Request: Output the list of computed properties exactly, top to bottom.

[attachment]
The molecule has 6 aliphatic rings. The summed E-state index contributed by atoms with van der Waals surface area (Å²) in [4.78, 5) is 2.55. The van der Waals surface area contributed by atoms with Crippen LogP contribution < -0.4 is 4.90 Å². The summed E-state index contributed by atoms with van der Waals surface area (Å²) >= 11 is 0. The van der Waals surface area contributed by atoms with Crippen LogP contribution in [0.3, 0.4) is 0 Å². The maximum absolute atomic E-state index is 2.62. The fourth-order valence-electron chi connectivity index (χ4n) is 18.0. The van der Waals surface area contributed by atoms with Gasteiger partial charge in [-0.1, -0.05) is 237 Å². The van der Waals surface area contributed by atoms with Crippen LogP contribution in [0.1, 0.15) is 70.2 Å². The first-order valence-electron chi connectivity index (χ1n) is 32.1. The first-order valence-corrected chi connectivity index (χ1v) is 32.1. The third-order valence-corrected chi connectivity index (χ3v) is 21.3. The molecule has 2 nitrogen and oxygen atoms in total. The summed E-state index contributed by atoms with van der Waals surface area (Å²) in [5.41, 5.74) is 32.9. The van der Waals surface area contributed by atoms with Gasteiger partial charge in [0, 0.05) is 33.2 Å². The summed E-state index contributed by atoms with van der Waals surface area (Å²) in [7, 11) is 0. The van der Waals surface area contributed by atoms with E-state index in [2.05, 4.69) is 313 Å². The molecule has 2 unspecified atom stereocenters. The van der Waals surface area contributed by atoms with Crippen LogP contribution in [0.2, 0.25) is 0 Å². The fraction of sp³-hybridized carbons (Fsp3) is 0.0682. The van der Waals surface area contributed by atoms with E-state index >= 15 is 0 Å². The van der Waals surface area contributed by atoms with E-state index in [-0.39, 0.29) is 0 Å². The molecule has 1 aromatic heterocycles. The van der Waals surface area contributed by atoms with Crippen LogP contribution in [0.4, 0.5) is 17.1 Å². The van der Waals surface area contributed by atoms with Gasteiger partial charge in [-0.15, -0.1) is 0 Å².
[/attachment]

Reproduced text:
The molecule has 6 aliphatic rings. The summed E-state index contributed by atoms with van der Waals surface area (Å²) in [4.78, 5) is 2.55. The van der Waals surface area contributed by atoms with Crippen LogP contribution < -0.4 is 4.90 Å². The summed E-state index contributed by atoms with van der Waals surface area (Å²) >= 11 is 0. The van der Waals surface area contributed by atoms with Crippen LogP contribution in [0.3, 0.4) is 0 Å². The maximum absolute atomic E-state index is 2.62. The fourth-order valence-electron chi connectivity index (χ4n) is 18.0. The van der Waals surface area contributed by atoms with Gasteiger partial charge in [-0.1, -0.05) is 237 Å². The van der Waals surface area contributed by atoms with Crippen LogP contribution in [0.1, 0.15) is 70.2 Å². The first-order valence-electron chi connectivity index (χ1n) is 32.1. The first-order valence-corrected chi connectivity index (χ1v) is 32.1. The third-order valence-corrected chi connectivity index (χ3v) is 21.3. The molecule has 2 nitrogen and oxygen atoms in total. The summed E-state index contributed by atoms with van der Waals surface area (Å²) in [5.41, 5.74) is 32.9. The van der Waals surface area contributed by atoms with Gasteiger partial charge in [0, 0.05) is 33.2 Å². The summed E-state index contributed by atoms with van der Waals surface area (Å²) in [7, 11) is 0. The van der Waals surface area contributed by atoms with E-state index in [2.05, 4.69) is 313 Å². The molecule has 2 unspecified atom stereocenters. The van der Waals surface area contributed by atoms with Crippen LogP contribution in [0.2, 0.25) is 0 Å². The fraction of sp³-hybridized carbons (Fsp3) is 0.0682. The van der Waals surface area contributed by atoms with E-state index >= 15 is 0 Å². The van der Waals surface area contributed by atoms with E-state index in [-0.39, 0.29) is 0 Å². The molecule has 1 aromatic heterocycles. The van der Waals surface area contributed by atoms with Crippen LogP contribution in [0.4, 0.5) is 17.1 Å². The van der Waals surface area contributed by atoms with Gasteiger partial charge in [-0.15, -0.1) is 0 Å².